1. Field of the Invention

The present invention relates to reference ladders, and more particularly, to interpolation of reference ladder voltages for use in analog to digital converters (ADCs) programmable gain amplifiers (PGAs) and digital to analog converters (DACs).

2. Related Art

A subranging analog to digital converter (ADC) architecture is suitable for implementing high-performance ADC's (i.e. high speed, low power, low area, high resolution). **104**, a coarse ADC **102**, a switching matrix **103**, a fine ADC **105**, coarse comparators **107**, fine comparators **108** and an encoder **106**. In most cases, a track-and-hold **101** is used in front of the ADC. In this architecture, an input voltage is first quantized by the coarse ADC **102**. The coarse ADC **102** compares the input voltage against all the reference voltages, or against a subset of the reference voltages that is uniformly distributed across the whole range of reference voltages. Based on a coarse quantization, the switching matrix **103** connects the fine ADC **105** to a subset of the reference voltages (called a “subrange”) that is centered around the input signal voltage.

A flash ADC architecture is the most straightforward implementation of an analog-to-digital converter. Unfortunately, it is very inefficient in terms of area and power. In particular, an N-bit ADC requires 2^{N }comparators. Furthermore, it requires a reference ladder with 2^{N }taps, which generally causes a lot of wiring parasitic capacitance, slowing down the ADC.

A subranging ADC architecture is often used as a more power- and area-efficient alternative to the flash ADC architecture. While subranging does help to reduce the number of comparators, it does not help to reduce the number of taps on the reference ladder. In fact, the situation is complicated by the fact that subranging requires a switching matrix with a large number of switches. Parasitic capacitance associated with these switches slows down the ADC even further.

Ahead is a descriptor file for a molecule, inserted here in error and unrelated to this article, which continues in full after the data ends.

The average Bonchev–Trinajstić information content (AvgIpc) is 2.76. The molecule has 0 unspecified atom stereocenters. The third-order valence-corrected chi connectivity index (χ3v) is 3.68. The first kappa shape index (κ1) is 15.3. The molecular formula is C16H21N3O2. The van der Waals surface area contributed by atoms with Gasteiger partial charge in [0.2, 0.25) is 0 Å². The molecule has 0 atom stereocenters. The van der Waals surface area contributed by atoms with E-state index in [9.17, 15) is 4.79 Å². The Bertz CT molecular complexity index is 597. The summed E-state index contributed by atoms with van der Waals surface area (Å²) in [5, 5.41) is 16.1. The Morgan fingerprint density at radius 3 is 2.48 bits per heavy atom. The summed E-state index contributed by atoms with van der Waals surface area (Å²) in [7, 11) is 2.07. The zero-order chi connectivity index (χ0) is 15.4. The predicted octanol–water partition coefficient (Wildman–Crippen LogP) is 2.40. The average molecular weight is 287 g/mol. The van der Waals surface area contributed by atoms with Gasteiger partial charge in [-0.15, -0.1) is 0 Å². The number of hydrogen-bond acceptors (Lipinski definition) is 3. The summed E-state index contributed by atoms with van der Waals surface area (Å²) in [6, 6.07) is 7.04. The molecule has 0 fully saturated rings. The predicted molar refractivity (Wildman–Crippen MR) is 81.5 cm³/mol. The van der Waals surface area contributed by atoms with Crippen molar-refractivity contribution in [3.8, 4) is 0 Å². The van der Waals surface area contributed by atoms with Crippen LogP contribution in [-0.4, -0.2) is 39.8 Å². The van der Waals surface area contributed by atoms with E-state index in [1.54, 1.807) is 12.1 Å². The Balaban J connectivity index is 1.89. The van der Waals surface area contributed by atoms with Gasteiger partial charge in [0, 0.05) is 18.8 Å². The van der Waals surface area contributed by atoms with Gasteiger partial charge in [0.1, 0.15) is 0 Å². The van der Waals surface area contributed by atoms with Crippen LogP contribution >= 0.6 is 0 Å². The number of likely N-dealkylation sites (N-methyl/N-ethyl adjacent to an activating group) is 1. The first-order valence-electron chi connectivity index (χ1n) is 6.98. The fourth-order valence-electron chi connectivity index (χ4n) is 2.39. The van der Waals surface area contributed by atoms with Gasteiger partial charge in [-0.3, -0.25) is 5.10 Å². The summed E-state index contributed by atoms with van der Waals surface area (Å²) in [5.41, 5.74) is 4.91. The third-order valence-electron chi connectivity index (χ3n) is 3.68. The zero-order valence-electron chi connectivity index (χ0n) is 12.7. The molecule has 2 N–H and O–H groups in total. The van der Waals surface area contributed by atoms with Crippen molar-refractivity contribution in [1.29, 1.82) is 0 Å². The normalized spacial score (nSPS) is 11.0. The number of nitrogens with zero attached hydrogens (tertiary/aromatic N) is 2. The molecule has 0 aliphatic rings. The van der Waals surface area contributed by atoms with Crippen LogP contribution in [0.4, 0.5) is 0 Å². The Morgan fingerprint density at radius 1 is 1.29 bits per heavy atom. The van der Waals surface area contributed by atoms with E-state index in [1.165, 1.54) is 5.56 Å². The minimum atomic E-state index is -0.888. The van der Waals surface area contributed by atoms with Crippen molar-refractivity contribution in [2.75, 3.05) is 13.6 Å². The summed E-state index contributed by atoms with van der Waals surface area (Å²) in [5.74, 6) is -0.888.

A conventional way of connecting the first row of amplifiers to the reference ladder is shown in **1** connects to reference taps “2m” and “0”, amplifier A**2** connects to a “2m−1” tap and a “1” tap, etc. Thus, in a “brute force” flash ADC, the reference ladder **104** has 2^{N}=2*m *taps (e.g., 1024 taps for N=10).

Three techniques have been published in the literature for decreasing the number of switches in subranging ADC's. First, interpolation between preamplifier output voltages is often used. Interpolation is often applied in both flash ADC's, subranging ADC's and folding ADC's. This form of interpolation reduces the number of amplifiers in a first array of amplifiers. Since only the first array of amplifiers needs connections to the reference ladder **104**, this technique reduces the required number of reference taps and switches. For example, 4× interpolation within the fine ADC **105** reduces the number of switches by 75%.

A second technique for reducing the number of switches is referred to as “absolute value processing.” See B. P. Brandt and J. Lutsky. “A 75-mW, 10-b, 20-MSPS CMOS subranging ADC with 9.5 effective bits at Nyquist,” *IEEE Jour. of Solid State Circ., *34(12):1788–1795 (December 1999). This technique uses the fact that the absolute value function can be implemented simply by a commutator, basically comprising only four switches. This technique reduces the required number of switches in the matrix **103** by another 50%. Note that this technique does not reduce the number of taps on the reference ladder **104**.

A third technique called “multilevel tree decoding scheme” decreases the number of switches by 62.5%. (See, e.g., Ito et al., “A 10-bit 20 MS/s 3V Supply CMOS A/D converter,” *IEEE J. of Solid State Circ., *29 (12):1532–36, December 1994) Note that this technique does not reduce the number of taps on the reference ladder **104**.